By John Herndon, 110forChrist.com
I admit I didn’t watch a lot of the College World Series. I caught a few innings when Louisville or Vanderbilt were playing, but I’m just more of a Major League Baseball fan. There’s nothing wrong with the college game at all — I enjoy it when I am really into it — but the big leagues have a big place in my psyche.
Before I knew there was anything other than basketball in Lexington, Ky., where my favorite college team resides — yep, I am a Big Blue fan — my imagination had already been captured by big league baseball. As a kid, I couldn’t wait to watch the Game of the Week with Dizzy Dean and Pee Wee Reese calling the action.
I went to Crosley Field in Cincinnati for my first game when I was six years old. The Reds beat the Houston Colt .45s, 2-1 in 11 innings that day. I don’t remember much about that one other than I came home with a white batting helmet with a red bill like the Reds of that era wore. I remember Vada Pinson, who had the coolest name ever in the big leagues, roaming center field for the Reds. At the time, I was unaware of the significance, but Houston’s starting pitcher that day was Don Larsen.
Yes, the same Don Larsen who threw a no-hitter in the 1956 World Series for the New York Yankees. It’s amazing what you find out on the internet, you know.
And it’s amazing how the digital age can shape perceptions, regardless if they are right or wrong. I didn’t watch much of the College World Series but two images will likely remain stuck in my memory for quite some time, even though I have never had even the slightest interaction with either individual involved. It’s just human nature and it’s magnified in a world with instant access to just about anything.
The first was Louisville pitcher Luke Smith captured yelling at a Vanderbilt hitter after recording a strikeout to end the eighth inning of their game on June 21. Smith appeared to use vulgar language. We only saw a few seconds of the incident and what truly happened is really not important. But, what was said overshadowed a brilliant pitching performance in which he allowed just one run through eight innings and struck out 10 batters. It was Smith’s first loss in seven decisions this year.
Vanderbilt rallied to win, 3-2, after the incident and many pointed to that moment as the game changer.
I am not going to judge Smith here. For several days, it seemed like every news source criticizing the young man was offset by another talking of the many great things he’s done for U of L and the city of Louisville. Some at the game said there was verbal sparring coming from both benches, which would not surprise anyone who has been around a high level game. Smith obviously got caught up in the moment — like many people — and to many that is remembered much more than his good deeds.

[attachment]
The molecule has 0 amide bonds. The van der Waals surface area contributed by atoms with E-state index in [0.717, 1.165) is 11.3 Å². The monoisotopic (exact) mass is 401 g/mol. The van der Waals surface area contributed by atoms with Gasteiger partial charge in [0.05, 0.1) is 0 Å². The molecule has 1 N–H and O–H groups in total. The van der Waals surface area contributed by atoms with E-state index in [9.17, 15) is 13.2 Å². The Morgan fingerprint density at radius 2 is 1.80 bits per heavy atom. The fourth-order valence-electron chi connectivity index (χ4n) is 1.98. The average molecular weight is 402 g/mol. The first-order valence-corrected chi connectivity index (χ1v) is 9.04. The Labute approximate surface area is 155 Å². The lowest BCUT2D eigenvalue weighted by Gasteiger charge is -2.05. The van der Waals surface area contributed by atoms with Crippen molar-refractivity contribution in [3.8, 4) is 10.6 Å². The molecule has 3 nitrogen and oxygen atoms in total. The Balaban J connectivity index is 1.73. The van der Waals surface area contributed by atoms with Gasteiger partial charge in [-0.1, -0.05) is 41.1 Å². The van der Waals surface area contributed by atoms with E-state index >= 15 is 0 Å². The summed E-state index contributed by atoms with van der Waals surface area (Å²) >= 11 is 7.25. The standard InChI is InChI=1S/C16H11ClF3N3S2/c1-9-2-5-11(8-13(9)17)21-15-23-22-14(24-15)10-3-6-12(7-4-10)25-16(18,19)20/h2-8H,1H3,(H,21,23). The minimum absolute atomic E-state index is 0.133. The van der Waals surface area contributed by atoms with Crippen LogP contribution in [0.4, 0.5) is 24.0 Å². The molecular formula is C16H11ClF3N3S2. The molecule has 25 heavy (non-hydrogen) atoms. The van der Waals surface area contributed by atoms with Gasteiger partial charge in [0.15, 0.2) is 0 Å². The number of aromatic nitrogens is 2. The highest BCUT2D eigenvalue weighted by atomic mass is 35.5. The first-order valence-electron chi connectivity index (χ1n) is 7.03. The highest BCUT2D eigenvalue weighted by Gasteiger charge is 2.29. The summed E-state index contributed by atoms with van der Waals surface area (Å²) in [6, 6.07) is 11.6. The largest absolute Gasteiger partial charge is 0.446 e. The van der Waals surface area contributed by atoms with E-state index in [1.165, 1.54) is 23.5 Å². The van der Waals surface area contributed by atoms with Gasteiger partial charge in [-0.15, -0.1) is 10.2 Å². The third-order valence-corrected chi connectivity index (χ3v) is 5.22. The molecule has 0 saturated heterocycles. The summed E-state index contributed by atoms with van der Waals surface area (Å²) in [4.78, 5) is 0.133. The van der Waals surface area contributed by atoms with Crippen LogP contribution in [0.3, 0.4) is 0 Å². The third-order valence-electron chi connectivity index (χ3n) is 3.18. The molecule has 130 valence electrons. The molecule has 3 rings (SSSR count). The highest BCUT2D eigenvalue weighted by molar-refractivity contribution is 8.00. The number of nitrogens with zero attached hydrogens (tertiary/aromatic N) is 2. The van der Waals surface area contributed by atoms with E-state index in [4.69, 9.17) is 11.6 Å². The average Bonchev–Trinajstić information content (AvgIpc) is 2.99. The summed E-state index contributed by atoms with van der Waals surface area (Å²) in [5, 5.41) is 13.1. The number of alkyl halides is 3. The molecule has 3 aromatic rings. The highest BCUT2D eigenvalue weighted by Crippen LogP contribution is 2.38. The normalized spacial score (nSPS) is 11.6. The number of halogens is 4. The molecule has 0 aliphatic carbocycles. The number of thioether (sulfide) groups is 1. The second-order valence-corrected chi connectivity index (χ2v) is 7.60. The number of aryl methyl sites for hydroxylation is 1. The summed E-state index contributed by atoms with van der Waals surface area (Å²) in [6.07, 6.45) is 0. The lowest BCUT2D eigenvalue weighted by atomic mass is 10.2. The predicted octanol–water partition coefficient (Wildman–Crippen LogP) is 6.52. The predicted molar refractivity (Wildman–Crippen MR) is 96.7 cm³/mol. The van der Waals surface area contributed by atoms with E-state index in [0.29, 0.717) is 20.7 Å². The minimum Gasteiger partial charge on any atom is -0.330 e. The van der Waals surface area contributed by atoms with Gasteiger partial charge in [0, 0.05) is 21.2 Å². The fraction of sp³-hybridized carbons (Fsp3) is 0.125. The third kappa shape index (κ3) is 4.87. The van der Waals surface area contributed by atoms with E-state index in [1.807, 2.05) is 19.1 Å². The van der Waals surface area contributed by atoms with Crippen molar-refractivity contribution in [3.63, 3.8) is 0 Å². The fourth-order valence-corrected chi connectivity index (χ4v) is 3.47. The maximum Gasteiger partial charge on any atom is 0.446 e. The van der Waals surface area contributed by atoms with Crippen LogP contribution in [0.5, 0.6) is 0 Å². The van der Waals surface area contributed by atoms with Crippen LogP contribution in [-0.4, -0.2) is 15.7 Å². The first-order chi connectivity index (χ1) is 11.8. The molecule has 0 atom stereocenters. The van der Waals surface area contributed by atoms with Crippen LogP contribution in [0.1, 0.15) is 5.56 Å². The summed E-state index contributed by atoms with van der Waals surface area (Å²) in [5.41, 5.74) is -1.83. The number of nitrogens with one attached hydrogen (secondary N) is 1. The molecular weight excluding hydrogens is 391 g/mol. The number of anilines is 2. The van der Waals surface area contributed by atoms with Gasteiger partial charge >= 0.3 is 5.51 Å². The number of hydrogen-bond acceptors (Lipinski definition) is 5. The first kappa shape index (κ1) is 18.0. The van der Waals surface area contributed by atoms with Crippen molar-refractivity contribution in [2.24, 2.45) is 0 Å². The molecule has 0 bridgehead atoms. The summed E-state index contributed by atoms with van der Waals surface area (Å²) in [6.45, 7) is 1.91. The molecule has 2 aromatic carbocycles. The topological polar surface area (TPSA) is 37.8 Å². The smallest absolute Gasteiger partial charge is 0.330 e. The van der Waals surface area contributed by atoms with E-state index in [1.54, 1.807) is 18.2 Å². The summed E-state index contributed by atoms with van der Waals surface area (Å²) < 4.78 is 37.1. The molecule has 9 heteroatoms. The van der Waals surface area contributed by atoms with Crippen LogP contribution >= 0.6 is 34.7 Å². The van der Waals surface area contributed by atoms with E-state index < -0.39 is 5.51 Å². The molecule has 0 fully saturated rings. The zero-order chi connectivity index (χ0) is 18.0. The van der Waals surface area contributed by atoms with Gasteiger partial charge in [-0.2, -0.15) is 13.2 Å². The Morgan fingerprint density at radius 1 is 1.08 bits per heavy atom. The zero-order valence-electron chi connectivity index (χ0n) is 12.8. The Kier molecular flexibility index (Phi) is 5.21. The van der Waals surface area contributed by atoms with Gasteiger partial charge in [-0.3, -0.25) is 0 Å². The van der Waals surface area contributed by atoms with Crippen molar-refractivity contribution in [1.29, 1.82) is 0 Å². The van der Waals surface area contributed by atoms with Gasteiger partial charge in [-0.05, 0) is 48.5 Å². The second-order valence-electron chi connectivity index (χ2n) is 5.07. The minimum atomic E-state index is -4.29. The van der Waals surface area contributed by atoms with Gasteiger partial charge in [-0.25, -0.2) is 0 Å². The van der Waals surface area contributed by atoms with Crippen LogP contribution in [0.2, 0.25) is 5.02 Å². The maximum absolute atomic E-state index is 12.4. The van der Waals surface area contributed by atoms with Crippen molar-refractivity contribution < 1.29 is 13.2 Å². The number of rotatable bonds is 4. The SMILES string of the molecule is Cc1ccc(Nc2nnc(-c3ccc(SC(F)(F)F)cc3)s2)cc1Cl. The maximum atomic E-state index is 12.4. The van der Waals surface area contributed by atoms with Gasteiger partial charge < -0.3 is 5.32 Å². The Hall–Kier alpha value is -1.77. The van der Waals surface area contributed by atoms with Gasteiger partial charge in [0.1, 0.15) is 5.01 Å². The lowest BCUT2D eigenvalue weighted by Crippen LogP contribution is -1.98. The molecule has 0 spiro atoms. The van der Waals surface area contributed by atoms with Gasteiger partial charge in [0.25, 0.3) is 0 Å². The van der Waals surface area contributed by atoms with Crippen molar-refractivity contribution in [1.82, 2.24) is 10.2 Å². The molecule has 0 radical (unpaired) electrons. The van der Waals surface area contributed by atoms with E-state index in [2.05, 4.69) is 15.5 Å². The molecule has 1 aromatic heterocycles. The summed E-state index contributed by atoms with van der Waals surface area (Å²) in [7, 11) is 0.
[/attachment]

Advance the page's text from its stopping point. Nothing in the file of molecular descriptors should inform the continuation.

If you don’t believe me, type in Smith’s name on a Google search and see what comes up.
On the other hand, I saw another photo that made went all over the world wide web after Vanderbilt defeated Michigan, 8-2, to win the national championship. It was of Vandy senior outfielder Stephen Scott cleaning his team’s dugout an hour or so after the Commodores had won the big trophy. It was telling that his gesture came after his final college game, but let’s face it, simple service is often forgotten these days.
I didn’t follow college baseball enough to know who Stephen Scott was or anything about his personality. Checking the stats, Scott went 1-for-3 and drove in two runs in the championship game. But what will most people remember? My gut feeling is it will be that moment of service when he did not have to be and few were watching. It was just such a special moment that we rarely see, especially at a time when he could have been celebrating.
Just like most of us would have been.
My intent is not to compare what happened and, as I have said, I don’t know anything about either player other than what little bit I’ve seen in connection with the College World Series. I’ve personally been on both sides of the spectrum in my life. I’ve lost my temper and yelled. I might not have cursed someone but I have used hurtful words and ended up having to eat them and apologize. During my more than three decades working for a newspaper, I am sure there were things I wrote that were hurtful. There were things that were taken the wrong way and there were times I wrote things I wish I could have taken back.
Chances are just about everyone reading this column could say the same.
In sports, it’s easy to lose it. It’s easy for trash talk to escalate too far. And it’s easy to want to retaliate. But, as most coaches can attest, the one the referee sees is usually the one fighting back or retaliating.
On the other hand, I can say the greatest compliment to ever come my way as a writer came not from the 60-plus first-place awards I earned in contests, but a simple comment coming from a Christian athlete.
“I just knew you were a Christian by the way you write,” the person said.
I was simultaneously humbled and honored.
The whole point I am trying to make is that we never know when someone is looking nor do we know the perceptions of our actions. With that in mind, we must strive to always be mindful that we really are “Christ’s ambassadors” (II Corinthians 5:20) in all we do.
You never know when someone is paying attention.